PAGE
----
Question: Cutadapt for paired end RRBS data
gravatar for anikb
2.6 years ago by
anikb30 wrote:

Hi all,

I have just started working with RRBS data, and I am having issue understanding the data and need to understand how to trim adapter sequences. This is probably a very naive question, but any help would be appreciated. I am trying to trim paired-end RRBS data using Cutadapt. (I am aware of Trim_galore, but I am using Cutadapt mainly because Cutadapt is already installed on the cluster that I am working on, and since Trim galore uses Cutadapt, I should get the same results).

If I want to trim the Illumina adapter sequence(AGATCGGAGAGC) from the 3' end of my Paired end data using cuadapt, at first I add 2 Ns to the Adapter (NNAGATCGGAGAGC) to remove bases added during end repair. So, my understanding is we are supposed to remove the additional bases and adapter only from 3'end. What happens to the adapters or additional bases at the 5'end? This paper, doi: 10.1186/s12864-016-2494-8, briefly mentions:

Removal of additional bases for pair-end sequencing can be tricky as it can affect subsequent RRBS read alignment. For example, removing two additional bases from the beginning of the read 2 (complementary reads to the original forward and reverse strands) would remove CGG tag that is used to search for indexed CCGG motif in the reference genome causing the reads to remain unaligned in RRBSMAP.

For my paired end reads, how should I trim the adapters using cutadapt? Do I not provide a reverse complement for my Read 2 at all ? or do it like below? Please advise.

cutadapt -a NNAGATCGGAGAGC -A GCTCTCCGATCTNN -o outputR1 -p outputR2 inputR1.fastq inputR2.fastq


cutadapt rrbs trimming • 1.9k views
ADD COMMENTlink modified 8 months ago by Biostar ♦♦ 20 • written 2.6 years ago by anikb30
gravatar for Devon Ryan
2.6 years ago by
Devon Ryan98k
Freiburg, Germany
Devon Ryan98k wrote:

My suggestion is to not bother removing the repaired bases and to instead simply ignore them during methylation extraction. The procedure is then essentially:

  1. cutadapt -a AGATCGGAGAGC ... (N.B., cutadapt can use multiple threads!)
  2. Align (I usually use bwa-meth from Brent Pedersen)
  3. Look at the methylation bias (e.g., MethylDackel mbias ...)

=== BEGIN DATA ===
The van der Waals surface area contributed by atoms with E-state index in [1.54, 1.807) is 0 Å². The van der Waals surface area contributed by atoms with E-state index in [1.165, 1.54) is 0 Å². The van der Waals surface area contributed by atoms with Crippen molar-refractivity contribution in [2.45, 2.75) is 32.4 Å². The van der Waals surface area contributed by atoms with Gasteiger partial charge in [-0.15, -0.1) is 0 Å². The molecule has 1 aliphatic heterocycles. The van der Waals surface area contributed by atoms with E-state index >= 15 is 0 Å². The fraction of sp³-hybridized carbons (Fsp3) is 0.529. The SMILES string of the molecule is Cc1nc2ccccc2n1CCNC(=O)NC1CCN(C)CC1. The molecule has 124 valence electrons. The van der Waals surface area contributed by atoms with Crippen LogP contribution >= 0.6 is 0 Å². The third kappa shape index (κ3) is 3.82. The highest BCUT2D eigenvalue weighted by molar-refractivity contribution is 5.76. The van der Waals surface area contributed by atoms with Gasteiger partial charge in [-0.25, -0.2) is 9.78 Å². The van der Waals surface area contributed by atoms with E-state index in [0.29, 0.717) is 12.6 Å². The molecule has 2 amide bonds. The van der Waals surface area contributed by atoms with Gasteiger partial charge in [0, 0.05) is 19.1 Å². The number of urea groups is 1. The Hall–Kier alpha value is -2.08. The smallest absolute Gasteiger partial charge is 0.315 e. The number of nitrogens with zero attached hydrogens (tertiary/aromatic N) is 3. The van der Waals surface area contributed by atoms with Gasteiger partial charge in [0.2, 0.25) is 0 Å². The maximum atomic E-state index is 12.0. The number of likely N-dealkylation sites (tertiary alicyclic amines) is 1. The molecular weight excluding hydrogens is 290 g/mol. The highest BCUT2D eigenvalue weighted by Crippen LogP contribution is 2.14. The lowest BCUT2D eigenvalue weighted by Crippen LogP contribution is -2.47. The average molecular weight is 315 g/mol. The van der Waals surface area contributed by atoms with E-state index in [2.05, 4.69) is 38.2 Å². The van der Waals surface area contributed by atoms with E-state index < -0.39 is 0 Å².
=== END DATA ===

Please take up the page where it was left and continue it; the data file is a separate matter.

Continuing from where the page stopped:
4. Extract ignoring bases showing bias (e.g., MethylDackel extract --OT 2,98,2,98 ...)

Then you're maximizing the quality of the alignments but also not including problematic bases (or having your cake and eating it too, if you prefer).

ADD COMMENTlink written 2.6 years ago by Devon Ryan98k
  1. Hmm, ok. Thank you for your answer! So I will not mess with the repaired bases at this point then and take care of it after creating the M-bias plot. I might have to use Bismark, since that's what is available on our cluster, and it has both the features that you mentioned above(3,4) . Is bwa-meth better for alignment than Bismark, in your experience?

  2. Also, I just want to explicitly mention what I understood for the trimming part and confirm it. With Cutadapt, I should provide the reverse complement of adapter for the R2 file as well, right?

    cutadapt -a AGATCGGAGAGC -A GCTCTCCGATCT -o oR1 -p oR2 inR1.fq inR2.fq

ADD REPLYlink written 2.6 years ago by anikb30
  1. I've typically gotten better and faster results with bwa-meth, yes.
  2. You can use cutadapt -a AGATCGGAAGAGC -A AGATCGGAAGAGC, you don't need to reverse complement the adapter for R2 since the read will have the opposite orientation to begin with.
ADD REPLYlink written 2.6 years ago by Devon Ryan98k

Thanks a bunch, that really helped!

ADD REPLYlink written 2.6 years ago by anikb30

Hi Devon, Just a follow up on the last question. I trimmed the files and ran bismark with default options as below:

  1. Genome preparation: bismark_genome_preparation --verbose hg38_gencode
  2. Alignment: bismark reference_genome -1 Read_1.fq -2 Read_2.fq

The M-bias plots look like these (below). In the M-bias plot examples (Google), the CpG plot line looks like a straight line across the length of the read except at ends. Mine are very uneven across the read length. Would you know why that is?

M-bias plot for Read 1

M-bias plot for Read 2

ADD REPLYlink modified 2.6 years ago • written 2.6 years ago by anikb30

Yikes! What was your alignment rate? I usually only see M-bias plots like this with targeted amplicon-seq combined with bisulfite treatment (i.e., really really reduced representation BS-seq). Do you have a high degree of duplication? That's the most likely cause of something like this. If that's the case, then mark duplicates and recreate the M-bias plots while ignoring marked duplicates (I presume there's an option for that in bismark, but if not just use MethylDackel).

ADD REPLYlink written 2.6 years ago by Devon Ryan98k
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